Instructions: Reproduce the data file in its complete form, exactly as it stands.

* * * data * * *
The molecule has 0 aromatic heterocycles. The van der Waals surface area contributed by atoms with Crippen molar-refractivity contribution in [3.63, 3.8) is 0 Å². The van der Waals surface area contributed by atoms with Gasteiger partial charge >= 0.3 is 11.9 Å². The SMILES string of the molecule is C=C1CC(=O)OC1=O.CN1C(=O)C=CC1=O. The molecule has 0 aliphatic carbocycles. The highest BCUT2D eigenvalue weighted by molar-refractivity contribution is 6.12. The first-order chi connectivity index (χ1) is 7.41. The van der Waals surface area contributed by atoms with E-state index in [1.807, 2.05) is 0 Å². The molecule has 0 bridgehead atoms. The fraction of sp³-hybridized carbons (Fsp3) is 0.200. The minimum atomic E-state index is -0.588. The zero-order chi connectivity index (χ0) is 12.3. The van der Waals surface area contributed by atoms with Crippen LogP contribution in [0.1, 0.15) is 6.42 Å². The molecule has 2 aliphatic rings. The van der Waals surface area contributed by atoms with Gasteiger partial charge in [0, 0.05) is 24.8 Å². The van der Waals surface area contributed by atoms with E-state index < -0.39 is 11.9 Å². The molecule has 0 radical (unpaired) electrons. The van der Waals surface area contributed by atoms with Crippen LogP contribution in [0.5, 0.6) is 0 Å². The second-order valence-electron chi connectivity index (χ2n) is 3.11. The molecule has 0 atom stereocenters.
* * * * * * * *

The molecule has 0 aromatic heterocycles. The van der Waals surface area contributed by atoms with Crippen molar-refractivity contribution in [3.63, 3.8) is 0 Å². The van der Waals surface area contributed by atoms with Gasteiger partial charge >= 0.3 is 11.9 Å². The SMILES string of the molecule is C=C1CC(=O)OC1=O.CN1C(=O)C=CC1=O. The molecule has 0 aliphatic carbocycles. The highest BCUT2D eigenvalue weighted by molar-refractivity contribution is 6.12. The first-order chi connectivity index (χ1) is 7.41. The van der Waals surface area contributed by atoms with E-state index in [1.807, 2.05) is 0 Å². The molecule has 0 bridgehead atoms. The fraction of sp³-hybridized carbons (Fsp3) is 0.200. The minimum atomic E-state index is -0.588. The zero-order chi connectivity index (χ0) is 12.3. The van der Waals surface area contributed by atoms with Crippen LogP contribution in [0.1, 0.15) is 6.42 Å². The molecule has 2 aliphatic rings. The van der Waals surface area contributed by atoms with Gasteiger partial charge in [0, 0.05) is 24.8 Å². The van der Waals surface area contributed by atoms with E-state index < -0.39 is 11.9 Å². The molecule has 0 radical (unpaired) electrons. The van der Waals surface area contributed by atoms with Crippen LogP contribution in [0.5, 0.6) is 0 Å². The second-order valence-electron chi connectivity index (χ2n) is 3.11. The molecule has 0 atom stereocenters.